Sigmund Diamond's interest in university FBI relations is more than an academic pursuit. Diamond himself was a victim of McCarthy lever at Harvard, at the hands of no less than McGeorge Bundy--who was then dean of the Faculty and who later went on to become national security advisor under President John F. Kennedy '40.
Diamond's troubles stemmed from his affiliation with the Communist Party beginning in 1941 Two years later at the age of 23. Diamond moved from Baltimore, where he was born, to work for the United Automobile Workers in Detroit, where he stayed until 1949.
A few years after World War II ended. Diamond decided to leave the Communist Party, mistakenly thinking that he could safely leave it behind him.
Diamond went into academia and received his Ph.D. from Harvard in history in 1953. He stayed on for a year as a post-doctoral fellow, then was offered the position of Dean of Special Students by Bundy.
"That's when the whole thing blew up." Diamond remembered recently. "He called me into his office and asked me if there was anything about my history that might embarass Harvard."
According to an article Diamond wrote for the New York Review of Books in 1977, Bundy taped the whole meeting, as did President Nathan M. Pusey '28 at a subsequent meeting. Diamond, realizing that Bundy knew about his Communist past, told him of his involvement that had ended years before.
Then Bundy asked him whether he would talk about his past with "civic authorities." Diamond replied that he would discuss his own involvement with the FBI, but he would not tell the FBI about others. "But that wasn't good enough. So I didn't get the job," Diamond said.
Diamond recalled that a lot of friends tried to intercede on his behalf--including David S. Landes, then a Columbia University assistant professor, and now a professor at Harvard But all appeals failed, and Diamond had to look for other employment.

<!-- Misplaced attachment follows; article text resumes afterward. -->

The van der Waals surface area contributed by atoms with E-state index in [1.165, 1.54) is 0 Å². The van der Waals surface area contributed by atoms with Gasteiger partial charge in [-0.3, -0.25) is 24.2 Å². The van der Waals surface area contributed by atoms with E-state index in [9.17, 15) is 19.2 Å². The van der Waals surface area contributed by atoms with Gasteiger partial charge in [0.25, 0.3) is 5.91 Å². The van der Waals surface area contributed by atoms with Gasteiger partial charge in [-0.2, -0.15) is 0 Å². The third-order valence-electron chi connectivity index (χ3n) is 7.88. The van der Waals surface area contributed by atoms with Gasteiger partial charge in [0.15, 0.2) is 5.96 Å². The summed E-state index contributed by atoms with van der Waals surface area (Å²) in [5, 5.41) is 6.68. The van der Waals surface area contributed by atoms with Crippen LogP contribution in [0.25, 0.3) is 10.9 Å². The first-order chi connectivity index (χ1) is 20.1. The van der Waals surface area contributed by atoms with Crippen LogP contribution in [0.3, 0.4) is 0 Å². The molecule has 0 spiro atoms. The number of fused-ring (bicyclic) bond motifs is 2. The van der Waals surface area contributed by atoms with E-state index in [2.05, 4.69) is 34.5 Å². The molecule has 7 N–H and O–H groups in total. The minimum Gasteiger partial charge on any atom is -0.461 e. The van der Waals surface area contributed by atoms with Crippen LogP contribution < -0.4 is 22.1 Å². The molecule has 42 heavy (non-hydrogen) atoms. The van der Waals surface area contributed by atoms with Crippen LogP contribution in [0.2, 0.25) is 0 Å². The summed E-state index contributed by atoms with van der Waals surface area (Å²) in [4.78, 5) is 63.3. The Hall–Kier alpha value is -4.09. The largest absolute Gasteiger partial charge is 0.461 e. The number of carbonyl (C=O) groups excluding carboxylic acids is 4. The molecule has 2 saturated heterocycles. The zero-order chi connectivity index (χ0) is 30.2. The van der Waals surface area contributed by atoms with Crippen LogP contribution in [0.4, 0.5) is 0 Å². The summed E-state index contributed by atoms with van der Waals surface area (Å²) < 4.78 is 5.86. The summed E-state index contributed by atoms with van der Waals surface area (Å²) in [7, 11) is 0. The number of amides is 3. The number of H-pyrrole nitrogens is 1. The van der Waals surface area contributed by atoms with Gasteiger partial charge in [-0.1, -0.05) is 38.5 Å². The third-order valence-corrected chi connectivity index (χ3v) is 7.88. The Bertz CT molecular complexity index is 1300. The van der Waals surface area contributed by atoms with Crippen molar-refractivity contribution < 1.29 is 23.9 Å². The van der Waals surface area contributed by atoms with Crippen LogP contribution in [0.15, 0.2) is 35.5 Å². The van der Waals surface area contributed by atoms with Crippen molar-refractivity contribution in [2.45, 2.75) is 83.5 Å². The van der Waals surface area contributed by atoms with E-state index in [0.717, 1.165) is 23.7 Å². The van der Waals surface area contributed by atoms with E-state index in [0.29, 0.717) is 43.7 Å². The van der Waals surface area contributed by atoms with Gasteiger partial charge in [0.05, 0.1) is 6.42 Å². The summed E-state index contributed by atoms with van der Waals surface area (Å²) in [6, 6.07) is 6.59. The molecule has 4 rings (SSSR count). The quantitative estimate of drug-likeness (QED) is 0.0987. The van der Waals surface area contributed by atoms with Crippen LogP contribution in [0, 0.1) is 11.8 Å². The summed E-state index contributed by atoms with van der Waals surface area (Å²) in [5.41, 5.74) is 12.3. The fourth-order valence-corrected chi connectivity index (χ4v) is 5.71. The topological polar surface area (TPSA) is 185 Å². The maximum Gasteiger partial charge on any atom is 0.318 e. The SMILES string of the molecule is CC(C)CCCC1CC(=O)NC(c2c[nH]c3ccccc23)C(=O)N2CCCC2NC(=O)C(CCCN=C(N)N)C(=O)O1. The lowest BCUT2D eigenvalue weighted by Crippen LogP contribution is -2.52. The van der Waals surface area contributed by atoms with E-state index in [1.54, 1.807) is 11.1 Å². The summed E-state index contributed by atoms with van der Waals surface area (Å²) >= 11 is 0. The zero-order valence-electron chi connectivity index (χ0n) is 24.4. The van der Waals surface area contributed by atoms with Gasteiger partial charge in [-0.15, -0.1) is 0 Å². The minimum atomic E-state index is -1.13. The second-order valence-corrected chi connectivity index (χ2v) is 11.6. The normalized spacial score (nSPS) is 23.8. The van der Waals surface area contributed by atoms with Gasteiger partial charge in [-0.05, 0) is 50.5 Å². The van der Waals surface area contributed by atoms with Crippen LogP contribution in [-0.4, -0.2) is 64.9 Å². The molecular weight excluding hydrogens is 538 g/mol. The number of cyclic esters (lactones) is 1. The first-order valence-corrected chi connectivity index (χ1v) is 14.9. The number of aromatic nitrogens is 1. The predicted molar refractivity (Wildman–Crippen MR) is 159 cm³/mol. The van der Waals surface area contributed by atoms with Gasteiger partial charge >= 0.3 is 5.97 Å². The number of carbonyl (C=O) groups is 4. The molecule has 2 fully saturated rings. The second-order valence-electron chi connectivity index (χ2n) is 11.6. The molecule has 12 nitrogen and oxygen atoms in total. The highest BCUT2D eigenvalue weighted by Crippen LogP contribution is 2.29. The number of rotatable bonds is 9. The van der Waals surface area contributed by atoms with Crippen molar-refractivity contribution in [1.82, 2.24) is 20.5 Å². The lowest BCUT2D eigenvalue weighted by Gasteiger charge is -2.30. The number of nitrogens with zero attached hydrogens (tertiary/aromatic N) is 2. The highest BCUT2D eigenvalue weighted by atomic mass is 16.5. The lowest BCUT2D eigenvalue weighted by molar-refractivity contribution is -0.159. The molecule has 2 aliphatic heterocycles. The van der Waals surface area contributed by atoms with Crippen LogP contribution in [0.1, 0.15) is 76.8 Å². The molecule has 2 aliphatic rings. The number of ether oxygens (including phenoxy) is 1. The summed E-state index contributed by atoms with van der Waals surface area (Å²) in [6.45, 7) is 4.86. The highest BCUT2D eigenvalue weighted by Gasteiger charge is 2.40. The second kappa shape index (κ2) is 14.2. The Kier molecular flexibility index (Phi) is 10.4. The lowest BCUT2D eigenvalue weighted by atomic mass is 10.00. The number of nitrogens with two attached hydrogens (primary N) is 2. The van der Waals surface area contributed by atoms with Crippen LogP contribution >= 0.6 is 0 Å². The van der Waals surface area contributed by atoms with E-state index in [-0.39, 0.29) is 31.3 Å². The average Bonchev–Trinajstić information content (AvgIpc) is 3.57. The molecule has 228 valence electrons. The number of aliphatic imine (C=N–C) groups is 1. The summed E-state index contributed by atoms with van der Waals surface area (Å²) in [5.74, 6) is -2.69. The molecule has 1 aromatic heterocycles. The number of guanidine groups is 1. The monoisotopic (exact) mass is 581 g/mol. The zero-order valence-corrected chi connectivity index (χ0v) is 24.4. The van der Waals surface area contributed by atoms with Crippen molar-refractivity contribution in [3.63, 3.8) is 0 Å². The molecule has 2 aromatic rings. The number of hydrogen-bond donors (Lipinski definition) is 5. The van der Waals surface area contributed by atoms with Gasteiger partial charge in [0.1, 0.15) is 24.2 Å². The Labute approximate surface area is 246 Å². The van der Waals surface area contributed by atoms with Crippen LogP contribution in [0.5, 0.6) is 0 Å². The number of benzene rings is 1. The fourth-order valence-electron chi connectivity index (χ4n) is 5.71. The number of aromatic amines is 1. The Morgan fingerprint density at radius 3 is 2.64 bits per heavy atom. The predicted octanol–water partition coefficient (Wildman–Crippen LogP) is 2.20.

Yet, as other McCarthy-era victims, he could not find work in academia or elsewhere for a year and a hall after the incident. He supported himself doing private research for others during that time, until Columbia offered him a position, where he remains today as a professor of sociology and history.
Diamond has written numerous articles on the subject of relations between universities and unions on the one hand and the security agencies on the other.
Included in this wide array of research is work on the relationship between the FBI and Harvard, which Diamond believes was quite close on the basis of documents he has obtained under the Freedom of Information Act. One such document- a memo from a Boston official to FBI Director J. Edgar Hoover--reads: "It is noted that as a result of [half line deleted] on this date, arrangements have been completed for a most cooperative and understanding association between the Bureau and Harvard University."
Yet Diamond has been partially thwarted in his research by rules limiting access to university documents from the McCarthy period. He has been engaged in a running dispute with Harvard officials over the University's rule barring access to Corporation records for fifty years after their deposit.
Diamond says, however, that he has no particular axe to grind with Harvard. The New York Review of Books article was the only one in which he discussed his own experiences in the McCarthy period.
What are the university-FBI relations like today? "It's hard to say," according to Diamond. "That information is very secret, and I've been having a hard time even finding out about relations 30 years ago."